My teachers, Ryan Famuliner and Janet Saidi, showed me the value of audio storytelling, and how it could allow listeners to escape with you on this journey. I do have to give a shout-out to Amy Simons, Judd Slivka and Karen Mitchell for helping me understand the fundamentals of storytelling. Ideas are nice, but if you don’t have a foundation sometimes those “ideas” will fall. Fortunately, the dynamic trio helped me build the foundation I needed to grow. In many ways, the “convergence experience” led me to radio.
What was your most beneficial J-School class?
In the convergence reporting class, the professors forced me to be better not only in my professional career, but also my academic career and personal life. The class forced me to be accountable for my actions and to exhaust all possibilities before giving up. They never gave me an option to quit, which wasn’t allowed for good reason.
Convergence reporting prepared me to be persistent and patient, which is something I experience all the time at my current job. It took me three months to track down one source, and fortunately she was worth it. I sometimes still use my handy course pitch form for certain stories. When I was in the class, I never thought in a million years that I would find myself happy to have it.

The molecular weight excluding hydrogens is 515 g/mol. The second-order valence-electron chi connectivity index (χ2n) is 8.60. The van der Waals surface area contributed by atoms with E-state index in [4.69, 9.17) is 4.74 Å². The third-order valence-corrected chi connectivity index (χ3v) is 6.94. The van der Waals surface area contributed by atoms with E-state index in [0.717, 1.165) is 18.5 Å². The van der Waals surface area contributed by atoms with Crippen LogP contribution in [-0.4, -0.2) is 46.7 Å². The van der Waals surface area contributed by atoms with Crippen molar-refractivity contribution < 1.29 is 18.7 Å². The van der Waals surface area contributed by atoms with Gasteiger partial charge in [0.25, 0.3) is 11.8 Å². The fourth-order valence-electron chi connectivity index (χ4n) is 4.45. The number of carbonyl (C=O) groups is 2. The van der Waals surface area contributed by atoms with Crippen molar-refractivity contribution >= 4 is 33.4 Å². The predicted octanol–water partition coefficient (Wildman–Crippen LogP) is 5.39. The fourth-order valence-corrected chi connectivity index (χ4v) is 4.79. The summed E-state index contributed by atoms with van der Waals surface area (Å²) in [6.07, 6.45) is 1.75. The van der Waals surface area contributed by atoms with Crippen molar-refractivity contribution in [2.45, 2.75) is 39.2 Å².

How did you get your first job?
I saw a job post on one of the J-School Facebook groups. It fit what I wanted to do and where I wanted to go in the next phase of my life. I reached out to one of my professors from KBIA and asked if they knew anyone at the station. Later that day, I got in contact with the person who had the job before me. He explained what kinds of stories were important to the area and the station. I did my research to prepare for the first interview and the next thing I knew, I was on my way to Cape Girardeau to do an in-person interview. I was extremely nervous, but I treated the interview like a convergence reporting pitch meeting and showed them that I knew what stories mattered to the station and to the community. A few weeks later I got a call for the job, and I took it.
Do you have any advice for graduating seniors?
Keep clawing your way through the dirt until you get to the surface – stopping isn’t an option. Once you graduate, take some time and figure out what you want in this life. Sometimes when you’re in school, you can lose sight of who you are. This life is not a race and all those things you want will come. But when they come, make sure that you’re mentally ready for it. Make sure that you still have that support system once you leave the J-School. I still talk to some of my professors, and they constantly serve as a reminder that I have people in my corner.
Did you ever think you would end up where you are now?
I still can’t believe that I ended up doing something that I was passionate about. I get to write, edit and produce feature stories. I get to jump head first into environments, communities and unlikely scenarios that I wouldn’t normally find myself in. I can’t wait until the next step.